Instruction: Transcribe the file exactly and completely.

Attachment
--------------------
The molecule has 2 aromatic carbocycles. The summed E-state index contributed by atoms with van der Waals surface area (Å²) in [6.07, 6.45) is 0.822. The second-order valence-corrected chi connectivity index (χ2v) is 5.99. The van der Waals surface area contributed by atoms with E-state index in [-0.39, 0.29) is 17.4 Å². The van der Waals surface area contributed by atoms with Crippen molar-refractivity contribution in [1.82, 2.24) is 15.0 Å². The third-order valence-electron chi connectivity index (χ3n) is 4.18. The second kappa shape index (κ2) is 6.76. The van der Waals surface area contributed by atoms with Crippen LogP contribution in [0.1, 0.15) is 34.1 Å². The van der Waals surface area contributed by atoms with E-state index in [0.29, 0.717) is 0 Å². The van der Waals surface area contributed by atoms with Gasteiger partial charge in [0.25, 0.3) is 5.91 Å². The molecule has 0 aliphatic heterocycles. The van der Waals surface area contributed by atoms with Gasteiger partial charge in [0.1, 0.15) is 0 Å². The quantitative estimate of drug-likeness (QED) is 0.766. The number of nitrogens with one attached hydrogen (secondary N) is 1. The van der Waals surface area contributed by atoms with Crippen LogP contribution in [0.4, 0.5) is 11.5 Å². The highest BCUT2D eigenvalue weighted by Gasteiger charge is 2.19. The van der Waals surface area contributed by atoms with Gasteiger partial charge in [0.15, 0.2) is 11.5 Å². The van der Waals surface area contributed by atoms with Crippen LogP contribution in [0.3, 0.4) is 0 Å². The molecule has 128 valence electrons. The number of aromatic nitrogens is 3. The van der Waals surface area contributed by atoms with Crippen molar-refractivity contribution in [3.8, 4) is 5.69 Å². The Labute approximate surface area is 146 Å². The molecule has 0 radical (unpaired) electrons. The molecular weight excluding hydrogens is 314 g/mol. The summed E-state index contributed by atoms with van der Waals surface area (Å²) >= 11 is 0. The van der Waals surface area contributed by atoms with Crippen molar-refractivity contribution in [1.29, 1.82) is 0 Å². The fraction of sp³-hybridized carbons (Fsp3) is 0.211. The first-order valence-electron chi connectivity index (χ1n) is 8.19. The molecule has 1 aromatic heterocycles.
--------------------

The molecule has 2 aromatic carbocycles. The summed E-state index contributed by atoms with van der Waals surface area (Å²) in [6.07, 6.45) is 0.822. The second-order valence-corrected chi connectivity index (χ2v) is 5.99. The van der Waals surface area contributed by atoms with E-state index in [-0.39, 0.29) is 17.4 Å². The van der Waals surface area contributed by atoms with Crippen molar-refractivity contribution in [1.82, 2.24) is 15.0 Å². The third-order valence-electron chi connectivity index (χ3n) is 4.18. The second kappa shape index (κ2) is 6.76. The van der Waals surface area contributed by atoms with Crippen LogP contribution in [0.1, 0.15) is 34.1 Å². The van der Waals surface area contributed by atoms with E-state index in [0.29, 0.717) is 0 Å². The van der Waals surface area contributed by atoms with Gasteiger partial charge in [0.25, 0.3) is 5.91 Å². The molecule has 0 aliphatic heterocycles. The van der Waals surface area contributed by atoms with Gasteiger partial charge in [0.1, 0.15) is 0 Å². The quantitative estimate of drug-likeness (QED) is 0.766. The number of nitrogens with one attached hydrogen (secondary N) is 1. The van der Waals surface area contributed by atoms with Crippen LogP contribution in [0.4, 0.5) is 11.5 Å². The highest BCUT2D eigenvalue weighted by Gasteiger charge is 2.19. The van der Waals surface area contributed by atoms with Gasteiger partial charge in [0.15, 0.2) is 11.5 Å². The van der Waals surface area contributed by atoms with Crippen LogP contribution in [0.3, 0.4) is 0 Å². The molecule has 128 valence electrons. The number of aromatic nitrogens is 3. The van der Waals surface area contributed by atoms with Crippen molar-refractivity contribution in [3.8, 4) is 5.69 Å². The Labute approximate surface area is 146 Å². The molecule has 0 radical (unpaired) electrons. The molecular weight excluding hydrogens is 314 g/mol. The summed E-state index contributed by atoms with van der Waals surface area (Å²) >= 11 is 0. The van der Waals surface area contributed by atoms with Crippen molar-refractivity contribution in [1.29, 1.82) is 0 Å². The fraction of sp³-hybridized carbons (Fsp3) is 0.211. The first-order valence-electron chi connectivity index (χ1n) is 8.19. The molecule has 1 aromatic heterocycles.